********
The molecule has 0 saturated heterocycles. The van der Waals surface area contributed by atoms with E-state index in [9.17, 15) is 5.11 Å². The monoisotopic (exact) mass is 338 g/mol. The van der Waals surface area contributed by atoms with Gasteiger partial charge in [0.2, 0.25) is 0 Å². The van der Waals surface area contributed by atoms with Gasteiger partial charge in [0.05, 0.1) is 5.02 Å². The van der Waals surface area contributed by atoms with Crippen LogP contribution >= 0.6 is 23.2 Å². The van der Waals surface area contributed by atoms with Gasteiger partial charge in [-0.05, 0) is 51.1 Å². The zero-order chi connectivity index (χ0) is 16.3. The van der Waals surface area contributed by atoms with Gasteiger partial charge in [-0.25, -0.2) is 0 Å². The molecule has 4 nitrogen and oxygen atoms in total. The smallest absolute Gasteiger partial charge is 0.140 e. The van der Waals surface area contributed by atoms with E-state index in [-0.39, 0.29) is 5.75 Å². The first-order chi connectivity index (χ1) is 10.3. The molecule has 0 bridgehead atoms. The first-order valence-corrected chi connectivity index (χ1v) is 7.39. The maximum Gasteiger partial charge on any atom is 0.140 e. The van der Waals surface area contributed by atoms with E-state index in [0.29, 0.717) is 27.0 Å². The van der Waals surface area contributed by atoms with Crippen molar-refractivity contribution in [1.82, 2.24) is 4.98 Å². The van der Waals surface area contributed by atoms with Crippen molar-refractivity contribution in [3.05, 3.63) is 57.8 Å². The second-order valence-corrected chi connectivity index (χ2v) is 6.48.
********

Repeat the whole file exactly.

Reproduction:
The molecule has 0 saturated heterocycles. The van der Waals surface area contributed by atoms with E-state index in [9.17, 15) is 5.11 Å². The monoisotopic (exact) mass is 338 g/mol. The van der Waals surface area contributed by atoms with Gasteiger partial charge in [0.2, 0.25) is 0 Å². The van der Waals surface area contributed by atoms with Gasteiger partial charge in [0.05, 0.1) is 5.02 Å². The van der Waals surface area contributed by atoms with Crippen LogP contribution >= 0.6 is 23.2 Å². The van der Waals surface area contributed by atoms with Gasteiger partial charge in [-0.05, 0) is 51.1 Å². The zero-order chi connectivity index (χ0) is 16.3. The van der Waals surface area contributed by atoms with Gasteiger partial charge in [-0.25, -0.2) is 0 Å². The molecule has 4 nitrogen and oxygen atoms in total. The smallest absolute Gasteiger partial charge is 0.140 e. The van der Waals surface area contributed by atoms with E-state index in [-0.39, 0.29) is 5.75 Å². The first-order chi connectivity index (χ1) is 10.3. The molecule has 0 bridgehead atoms. The first-order valence-corrected chi connectivity index (χ1v) is 7.39. The maximum Gasteiger partial charge on any atom is 0.140 e. The van der Waals surface area contributed by atoms with E-state index in [0.29, 0.717) is 27.0 Å². The van der Waals surface area contributed by atoms with Crippen molar-refractivity contribution in [1.82, 2.24) is 4.98 Å². The van der Waals surface area contributed by atoms with Crippen molar-refractivity contribution in [3.05, 3.63) is 57.8 Å². The second-order valence-corrected chi connectivity index (χ2v) is 6.48.